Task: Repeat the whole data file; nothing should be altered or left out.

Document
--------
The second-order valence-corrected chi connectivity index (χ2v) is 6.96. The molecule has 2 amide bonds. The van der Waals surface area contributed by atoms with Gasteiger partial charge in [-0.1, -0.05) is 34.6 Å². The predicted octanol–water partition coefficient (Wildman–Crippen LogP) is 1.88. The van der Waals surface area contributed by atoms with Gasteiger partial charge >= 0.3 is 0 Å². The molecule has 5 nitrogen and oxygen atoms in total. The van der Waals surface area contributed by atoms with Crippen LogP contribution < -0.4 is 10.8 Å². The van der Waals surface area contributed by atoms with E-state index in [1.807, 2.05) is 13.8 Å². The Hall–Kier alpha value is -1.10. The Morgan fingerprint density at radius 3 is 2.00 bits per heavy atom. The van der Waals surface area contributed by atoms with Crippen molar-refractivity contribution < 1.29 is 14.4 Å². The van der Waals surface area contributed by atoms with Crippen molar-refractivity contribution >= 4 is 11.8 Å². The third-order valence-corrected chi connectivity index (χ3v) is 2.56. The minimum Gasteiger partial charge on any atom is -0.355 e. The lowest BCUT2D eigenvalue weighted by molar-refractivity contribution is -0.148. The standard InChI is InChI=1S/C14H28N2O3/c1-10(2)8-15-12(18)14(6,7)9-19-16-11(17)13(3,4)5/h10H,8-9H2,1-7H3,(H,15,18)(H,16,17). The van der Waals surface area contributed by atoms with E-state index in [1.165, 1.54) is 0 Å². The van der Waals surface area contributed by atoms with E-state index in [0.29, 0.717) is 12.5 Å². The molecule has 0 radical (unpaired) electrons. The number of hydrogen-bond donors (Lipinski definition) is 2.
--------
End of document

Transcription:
The second-order valence-corrected chi connectivity index (χ2v) is 6.96. The molecule has 2 amide bonds. The van der Waals surface area contributed by atoms with Gasteiger partial charge in [-0.1, -0.05) is 34.6 Å². The predicted octanol–water partition coefficient (Wildman–Crippen LogP) is 1.88. The van der Waals surface area contributed by atoms with Gasteiger partial charge >= 0.3 is 0 Å². The molecule has 5 nitrogen and oxygen atoms in total. The van der Waals surface area contributed by atoms with Crippen LogP contribution < -0.4 is 10.8 Å². The van der Waals surface area contributed by atoms with E-state index in [1.807, 2.05) is 13.8 Å². The Hall–Kier alpha value is -1.10. The Morgan fingerprint density at radius 3 is 2.00 bits per heavy atom. The van der Waals surface area contributed by atoms with Crippen molar-refractivity contribution < 1.29 is 14.4 Å². The van der Waals surface area contributed by atoms with Crippen molar-refractivity contribution >= 4 is 11.8 Å². The third-order valence-corrected chi connectivity index (χ3v) is 2.56. The minimum Gasteiger partial charge on any atom is -0.355 e. The lowest BCUT2D eigenvalue weighted by molar-refractivity contribution is -0.148. The standard InChI is InChI=1S/C14H28N2O3/c1-10(2)8-15-12(18)14(6,7)9-19-16-11(17)13(3,4)5/h10H,8-9H2,1-7H3,(H,15,18)(H,16,17). The van der Waals surface area contributed by atoms with E-state index in [1.165, 1.54) is 0 Å². The van der Waals surface area contributed by atoms with E-state index in [0.29, 0.717) is 12.5 Å². The molecule has 0 radical (unpaired) electrons. The number of hydrogen-bond donors (Lipinski definition) is 2.